Better Not Say

How young people quiet their online expressions of civic engagement over time

January 22, 2015
illustration of two people talking, with one holding a finger over his mouth

By now, many young people have absorbed the message that their online actions are like a trail of breadcrumbs for college admissions officers and future employers to follow — for better or worse. But in their efforts to safeguard their reputations, are they overcorrecting? Are they constraining their online behaviors in ways that are not entirely positive?

That’s one conclusion suggested by a new analysis of online civic engagement among young people, conducted by a trio of Harvard Graduate School of Education researchers and published this month in the International Journal of Communication

The study’s authors — doctoral student Emily Weinstein and Project Zero researchers Margaret Rundle and Carrie James — had interviewed a group of 70 young people in 2011 and 2012, capturing a richly detailed picture of their online expression patterns. They found that most  72 percent  of the participants, who were between the ages of 15 and 25, engaged in robust civic expression on their social media platforms. Following up two years later with 41 of the original participants, researchers wanted to see how enduring those patterns would be, and what might prompt a change.

In the new study, they found that more than 40 percent of the tracked respondents reported a change in their online civic expression over the two years, with most choosing to limit their expression.

Why did these civic actors go under cover? They cited a variety of reasons:

  • Awareness of the permanence of online expression
  • Reputation protecting and caution, triggered by life events like the college application process or a shift in status from student to professional
  • A growing sense that online dialogue is unproductive
  • A desire to avoid cyberbullying, trolling, and uncivil discourse
  • A desire to more carefully curate or differentiate their online presences, limiting certain kinds of activities to certain online platforms in correspondence with growing awareness of how norms and audiences differ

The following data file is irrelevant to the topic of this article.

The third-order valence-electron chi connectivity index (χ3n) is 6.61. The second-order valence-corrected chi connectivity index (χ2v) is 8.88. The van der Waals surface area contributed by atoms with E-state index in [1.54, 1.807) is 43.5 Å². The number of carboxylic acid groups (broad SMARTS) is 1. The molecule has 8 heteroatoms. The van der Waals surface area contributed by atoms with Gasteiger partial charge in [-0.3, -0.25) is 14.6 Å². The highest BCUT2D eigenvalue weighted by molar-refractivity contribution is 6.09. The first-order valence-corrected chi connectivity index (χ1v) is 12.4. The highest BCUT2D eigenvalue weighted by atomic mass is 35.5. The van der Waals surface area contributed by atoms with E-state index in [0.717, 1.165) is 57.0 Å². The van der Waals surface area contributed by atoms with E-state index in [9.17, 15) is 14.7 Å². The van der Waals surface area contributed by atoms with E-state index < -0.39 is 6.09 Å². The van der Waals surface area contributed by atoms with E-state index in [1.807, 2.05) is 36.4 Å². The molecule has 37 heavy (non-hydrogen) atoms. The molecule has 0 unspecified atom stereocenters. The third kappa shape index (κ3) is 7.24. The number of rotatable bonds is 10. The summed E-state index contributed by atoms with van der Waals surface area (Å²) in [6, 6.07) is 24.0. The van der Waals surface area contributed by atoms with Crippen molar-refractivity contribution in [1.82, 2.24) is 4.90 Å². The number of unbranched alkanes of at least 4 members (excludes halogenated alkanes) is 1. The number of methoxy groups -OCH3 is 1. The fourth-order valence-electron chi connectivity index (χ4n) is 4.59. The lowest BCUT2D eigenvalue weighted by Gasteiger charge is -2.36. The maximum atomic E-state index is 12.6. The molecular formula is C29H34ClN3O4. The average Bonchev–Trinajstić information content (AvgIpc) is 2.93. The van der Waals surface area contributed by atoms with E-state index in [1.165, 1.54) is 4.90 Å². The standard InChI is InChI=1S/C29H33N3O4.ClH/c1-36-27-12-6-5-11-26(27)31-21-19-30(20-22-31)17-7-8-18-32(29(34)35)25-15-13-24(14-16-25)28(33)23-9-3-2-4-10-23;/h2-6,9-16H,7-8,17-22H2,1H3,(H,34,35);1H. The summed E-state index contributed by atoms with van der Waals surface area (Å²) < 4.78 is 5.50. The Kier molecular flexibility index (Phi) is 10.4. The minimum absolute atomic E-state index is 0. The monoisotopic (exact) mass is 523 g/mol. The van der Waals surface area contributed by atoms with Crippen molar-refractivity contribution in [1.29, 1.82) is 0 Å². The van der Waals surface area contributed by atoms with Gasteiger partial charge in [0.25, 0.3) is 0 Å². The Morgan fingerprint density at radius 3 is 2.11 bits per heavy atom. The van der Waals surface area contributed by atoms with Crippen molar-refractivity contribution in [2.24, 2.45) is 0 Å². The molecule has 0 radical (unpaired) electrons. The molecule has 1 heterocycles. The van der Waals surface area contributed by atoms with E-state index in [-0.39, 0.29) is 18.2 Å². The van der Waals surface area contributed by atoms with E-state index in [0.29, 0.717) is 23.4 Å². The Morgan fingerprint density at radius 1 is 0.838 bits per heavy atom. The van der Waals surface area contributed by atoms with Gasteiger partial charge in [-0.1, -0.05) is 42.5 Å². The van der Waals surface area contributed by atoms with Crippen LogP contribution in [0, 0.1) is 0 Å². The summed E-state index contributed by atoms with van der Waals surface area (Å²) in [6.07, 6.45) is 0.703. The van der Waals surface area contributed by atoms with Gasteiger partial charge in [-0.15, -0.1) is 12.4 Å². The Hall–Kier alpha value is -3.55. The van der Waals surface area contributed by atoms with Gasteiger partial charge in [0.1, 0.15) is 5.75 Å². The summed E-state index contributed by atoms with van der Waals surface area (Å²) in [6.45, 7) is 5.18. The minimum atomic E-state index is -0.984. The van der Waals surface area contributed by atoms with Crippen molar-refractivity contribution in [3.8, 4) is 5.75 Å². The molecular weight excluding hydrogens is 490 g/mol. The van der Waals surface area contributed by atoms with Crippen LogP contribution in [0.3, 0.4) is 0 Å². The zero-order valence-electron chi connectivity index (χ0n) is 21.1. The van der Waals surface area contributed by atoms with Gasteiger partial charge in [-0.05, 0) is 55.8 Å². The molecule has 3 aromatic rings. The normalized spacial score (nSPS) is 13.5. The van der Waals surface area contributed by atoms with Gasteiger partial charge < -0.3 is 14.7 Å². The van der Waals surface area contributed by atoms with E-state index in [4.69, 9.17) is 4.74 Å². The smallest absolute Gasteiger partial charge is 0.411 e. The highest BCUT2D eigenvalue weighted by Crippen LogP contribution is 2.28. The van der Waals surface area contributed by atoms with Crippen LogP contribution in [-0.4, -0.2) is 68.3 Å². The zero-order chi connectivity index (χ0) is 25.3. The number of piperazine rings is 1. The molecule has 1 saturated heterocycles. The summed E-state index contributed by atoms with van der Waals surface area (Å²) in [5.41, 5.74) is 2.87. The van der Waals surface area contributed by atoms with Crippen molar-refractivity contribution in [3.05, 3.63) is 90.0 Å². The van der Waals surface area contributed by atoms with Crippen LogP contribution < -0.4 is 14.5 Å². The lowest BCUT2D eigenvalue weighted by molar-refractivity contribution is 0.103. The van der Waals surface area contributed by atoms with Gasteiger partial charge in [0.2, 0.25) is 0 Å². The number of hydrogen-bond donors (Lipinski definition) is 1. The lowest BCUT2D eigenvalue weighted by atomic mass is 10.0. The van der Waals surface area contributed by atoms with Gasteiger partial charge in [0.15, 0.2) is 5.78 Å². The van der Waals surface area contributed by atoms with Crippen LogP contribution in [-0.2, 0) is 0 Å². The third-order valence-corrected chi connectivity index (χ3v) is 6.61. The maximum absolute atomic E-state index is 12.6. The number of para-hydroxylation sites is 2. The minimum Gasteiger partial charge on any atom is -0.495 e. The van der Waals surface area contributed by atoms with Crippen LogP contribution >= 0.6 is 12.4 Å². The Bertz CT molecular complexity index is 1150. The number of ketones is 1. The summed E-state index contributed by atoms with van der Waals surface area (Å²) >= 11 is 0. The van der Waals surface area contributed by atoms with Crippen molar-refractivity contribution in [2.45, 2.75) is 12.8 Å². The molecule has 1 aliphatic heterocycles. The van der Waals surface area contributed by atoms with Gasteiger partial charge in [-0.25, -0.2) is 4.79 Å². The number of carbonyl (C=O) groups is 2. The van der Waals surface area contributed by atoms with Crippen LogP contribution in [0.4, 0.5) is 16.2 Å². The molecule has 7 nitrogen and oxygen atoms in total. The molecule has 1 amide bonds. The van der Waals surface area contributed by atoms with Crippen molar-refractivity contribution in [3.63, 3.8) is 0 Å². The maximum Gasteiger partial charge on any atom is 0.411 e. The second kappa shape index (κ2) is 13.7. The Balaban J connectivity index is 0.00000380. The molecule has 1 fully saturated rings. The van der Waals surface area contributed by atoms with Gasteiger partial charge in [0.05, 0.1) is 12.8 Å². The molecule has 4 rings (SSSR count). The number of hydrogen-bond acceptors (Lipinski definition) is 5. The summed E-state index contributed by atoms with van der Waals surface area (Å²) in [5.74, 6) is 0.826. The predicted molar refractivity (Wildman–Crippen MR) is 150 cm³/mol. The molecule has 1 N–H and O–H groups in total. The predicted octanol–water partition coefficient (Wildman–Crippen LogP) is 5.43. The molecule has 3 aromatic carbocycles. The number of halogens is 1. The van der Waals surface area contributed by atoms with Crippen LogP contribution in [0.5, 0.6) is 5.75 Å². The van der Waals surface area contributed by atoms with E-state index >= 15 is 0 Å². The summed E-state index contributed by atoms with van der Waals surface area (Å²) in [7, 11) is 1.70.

• A decline or a change in offline civic activities

When it comes to online activity, decorum is clearly a good idea. But since the town square is increasingly digital, do we risk losing something essential to a healthy democracy if we go quiet online?

“We care about these findings in part because we fundamentally believe that social media platforms afford exciting opportunities for civic voice and participation,” says Weinstein, the study’s lead author. “But if we want young people to take advantage of these opportunities, we need to be cognizant of forces that might impede their willingness to raise their voices in online contexts.”

As researchers at a school of education, says James, the findings “speak to the need for educational supports to help youth navigate backlash or the risk of unwanted consequences, rather than simply silencing their voices online.”

“Educational efforts can speak directly to some of the tensions we document,” Weinstein adds, “by providing young people with opportunities to reflect on perceptions of online discourse, the nature of productive exchanges, the value of civic speech, and ways to manage unintended consequences.” 

Additional Reading

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